Net-Zero is coming under criticism from all quarters, as the anti-ESG brigade seizes on the fuel crisis to fire weapons made of ignorance.
They think they can smell blood: ESG continues to fall victim to a tirade of abuse, and net-zero becomes the new target for the anti-ESGers. But they fire their hate-fuelled missives from castles made of sand.
James A Lindsay, mathematician and well-known critic of so-called woke culture, has taken to Twitter to state:
“They’re backtracking to save ESG. We can’t let them save it. We need to end ’stakeholder capitalism’/ESG and mandate shareholder capitalism and energy abundance investment in diversified carbon and nuclear.”
He cited an article in the FT which said that Blackrock — the same Blackrock headed by ESG supporter, Larry Fink — that the asset manager “will not support most shareholder resolutions on climate change this year because they have become too extreme or prescriptive.”
The FT went on to say that BlackRock was especially wary of proposals to stop finding funding for fuel companies and forcing them to decommission assets.
Meanwhile, the New York Times runs a piece saying:
“As leaders of the Group of 7 gather in Germany, the scramble to replace Russian fossil fuels is raising concerns that hard-won climate targets will be missed.”
Part of the issue relates to a request from the German government to the G7 to “acknowledge that publicly supported investment in the gas sector is necessary as a temporary response to the current energy crisis.”
And returning to James A Lindsay, he also Tweets;
“Pension funds are taking on LEVERAGE because their returns are so low with ESG. This is a recipe for a huge financial disaster. ESG owns it and must be ended.”
But where is it written that ESG is against making pragmatic choices and sometimes selecting difficult options?
ESG does say oil is evil — speak to most advocates, and they acknowledge that much of today’s wealth would not have been created without it.
- ESG is an investment approach that seeks to take a long-term perspective and emphasises risk.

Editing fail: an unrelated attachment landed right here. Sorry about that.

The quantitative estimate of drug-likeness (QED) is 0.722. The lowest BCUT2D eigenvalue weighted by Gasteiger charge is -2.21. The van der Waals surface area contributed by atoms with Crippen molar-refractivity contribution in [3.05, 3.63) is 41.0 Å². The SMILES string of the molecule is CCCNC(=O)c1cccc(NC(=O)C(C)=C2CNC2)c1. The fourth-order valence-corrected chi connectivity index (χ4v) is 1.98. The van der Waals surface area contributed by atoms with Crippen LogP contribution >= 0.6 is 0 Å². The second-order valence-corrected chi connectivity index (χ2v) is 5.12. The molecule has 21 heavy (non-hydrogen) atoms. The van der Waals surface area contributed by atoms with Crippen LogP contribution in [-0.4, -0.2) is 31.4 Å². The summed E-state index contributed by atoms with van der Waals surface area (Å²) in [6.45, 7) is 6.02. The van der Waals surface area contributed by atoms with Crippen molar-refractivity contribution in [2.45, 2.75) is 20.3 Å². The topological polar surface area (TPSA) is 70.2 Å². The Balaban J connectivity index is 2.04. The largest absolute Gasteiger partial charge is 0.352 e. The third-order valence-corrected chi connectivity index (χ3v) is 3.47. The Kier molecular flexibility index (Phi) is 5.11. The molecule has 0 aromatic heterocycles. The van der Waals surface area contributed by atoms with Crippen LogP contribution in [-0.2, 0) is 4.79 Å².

- ESG sees massive risk in climate change — a subtlety that eludes critics who put all their faith in best-case climate change scenarios.
- ESG also looks at ways to maximise long-term profits and sees how certain short-term behaviours can be self-defeating.
- ESG isn’t anti-capitalism or anti-making money; it is simply anti-self-destructive business behaviour that captures the spirit of lemmings mimicking each other to an untimely death.
Renewable revolution is fantastic news, but its sensible advocates don’t wear blinkers
The good news is that renewables — that’s wind and solar and energy storage solutions and complementary technologies — invariably represent the most cost-effective way of producing new energy sources. But for the renewable revolution to be successful, it needs supporting infrastructure — transmission lines, especially high-voltage long-distance transmission lines, much more electric vehicle charging, much much more installation of heat pumps, and various energy efficiency measures. All of the above is a priority for cost-effective, secure energy (which also happens to help meet net-zero targets).
This is not the same as saying scrap all existing technologies before the brave new world of renewables is ready. That is why net-zero targets talk about 2030. 2035, 2040 and 2050.
If ESG were the things critics say, its target would be for net-zero by next Tuesday.
ESG involves a thoughtful, nuanced and risk approach way to meet corporate responsibility whilst trying to maximise long-term profits.
How is that anti-capitalist?
Is not being stupid being anti-capitalist? Critics seem to suggest it is.
Meanwhile, back in the Supreme Court
But there is a difference between trying to find the optimal course to defeating climate change which involves a pragmatic approach to renewables, and throwing all caution to the wind and saying: “dash it all, let’s just burn oil.”
If the talk is right, the US Supreme Court may be close to advocating that second approach. It may be close to agreeing with The State of West Virginia, which wants to restrict the US Environmental Protection Agency’s (EPA) ability to regulate the electric power system across the US.
In other words, let it be a free-for-all; let each state decide. The trouble with this approach is that what happens in West Virginia or, for that matter, anywhere that burns fossil fuels affects everyone.
The highly esteemed climate change scientist Michael E Mann Tweeted:
“This supreme court is at war with both the citizens of this nation and the planet.”
Is being pro-capitalist the same thing as being anti the planet? If you think it is, then I have a problem with your interpretation of what capitalism is. On the other hand, if ESG holds the view that behaviour that is bad for the planet is bad for the people undertaking that behaviour, then I don’t find that assertion hard to agree with. Why do so many people have a problem with this logic?
Part of the Digital Trust Europe Series - take place through June, July & September 2022, visiting five major cities;
→ Dublin 28th & 29th June 2022
→ Stockholm 20th & 21st September 2022
→ Amsterdam 27th & 28th September 2022
→ Brussels 28th & 29th September 2022
ESG World Forum is a two-day, in-person event taking place as part of the Digital Trust Europe series. 2021 was widely considered “the year of ESG investing.” Given the importance society has placed on ESG issues following COP26, we are likely to see this growth trend continue throughout 2022.
ESG World Forum will bring together a range of leading ESG experts and executive speakers from a range of industries as every major company is considering ESG strategies.